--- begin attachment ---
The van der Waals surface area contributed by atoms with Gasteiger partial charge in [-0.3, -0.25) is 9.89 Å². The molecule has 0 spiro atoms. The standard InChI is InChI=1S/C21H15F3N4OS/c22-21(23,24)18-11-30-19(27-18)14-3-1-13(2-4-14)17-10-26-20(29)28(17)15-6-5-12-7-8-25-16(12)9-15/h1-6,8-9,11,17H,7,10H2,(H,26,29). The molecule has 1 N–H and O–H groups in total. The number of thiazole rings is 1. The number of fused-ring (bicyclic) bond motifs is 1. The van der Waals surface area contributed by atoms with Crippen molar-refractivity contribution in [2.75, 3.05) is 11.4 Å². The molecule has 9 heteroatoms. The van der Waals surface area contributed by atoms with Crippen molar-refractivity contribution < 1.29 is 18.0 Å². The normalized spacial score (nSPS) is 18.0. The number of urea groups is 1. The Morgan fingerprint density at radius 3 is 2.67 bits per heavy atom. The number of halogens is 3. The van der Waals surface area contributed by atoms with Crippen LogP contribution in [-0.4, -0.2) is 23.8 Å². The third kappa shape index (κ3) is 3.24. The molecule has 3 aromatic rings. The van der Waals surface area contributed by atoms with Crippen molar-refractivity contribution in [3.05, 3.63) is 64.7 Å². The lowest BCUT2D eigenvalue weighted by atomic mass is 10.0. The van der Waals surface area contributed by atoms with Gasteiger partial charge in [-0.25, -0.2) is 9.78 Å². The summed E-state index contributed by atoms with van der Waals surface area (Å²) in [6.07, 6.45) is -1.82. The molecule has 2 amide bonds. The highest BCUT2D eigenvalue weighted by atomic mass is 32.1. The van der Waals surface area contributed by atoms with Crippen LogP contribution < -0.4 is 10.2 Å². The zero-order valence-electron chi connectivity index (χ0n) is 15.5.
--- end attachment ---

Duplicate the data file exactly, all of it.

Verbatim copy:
The van der Waals surface area contributed by atoms with Gasteiger partial charge in [-0.3, -0.25) is 9.89 Å². The molecule has 0 spiro atoms. The standard InChI is InChI=1S/C21H15F3N4OS/c22-21(23,24)18-11-30-19(27-18)14-3-1-13(2-4-14)17-10-26-20(29)28(17)15-6-5-12-7-8-25-16(12)9-15/h1-6,8-9,11,17H,7,10H2,(H,26,29). The molecule has 1 N–H and O–H groups in total. The number of thiazole rings is 1. The number of fused-ring (bicyclic) bond motifs is 1. The van der Waals surface area contributed by atoms with Crippen molar-refractivity contribution in [2.75, 3.05) is 11.4 Å². The molecule has 9 heteroatoms. The van der Waals surface area contributed by atoms with Crippen molar-refractivity contribution < 1.29 is 18.0 Å². The normalized spacial score (nSPS) is 18.0. The number of urea groups is 1. The Morgan fingerprint density at radius 3 is 2.67 bits per heavy atom. The number of halogens is 3. The van der Waals surface area contributed by atoms with Crippen LogP contribution in [-0.4, -0.2) is 23.8 Å². The third kappa shape index (κ3) is 3.24. The molecule has 3 aromatic rings. The van der Waals surface area contributed by atoms with Crippen molar-refractivity contribution in [3.05, 3.63) is 64.7 Å². The lowest BCUT2D eigenvalue weighted by atomic mass is 10.0. The van der Waals surface area contributed by atoms with Gasteiger partial charge in [-0.25, -0.2) is 9.78 Å². The summed E-state index contributed by atoms with van der Waals surface area (Å²) in [6.07, 6.45) is -1.82. The molecule has 2 amide bonds. The highest BCUT2D eigenvalue weighted by atomic mass is 32.1. The van der Waals surface area contributed by atoms with Crippen LogP contribution < -0.4 is 10.2 Å². The zero-order valence-electron chi connectivity index (χ0n) is 15.5.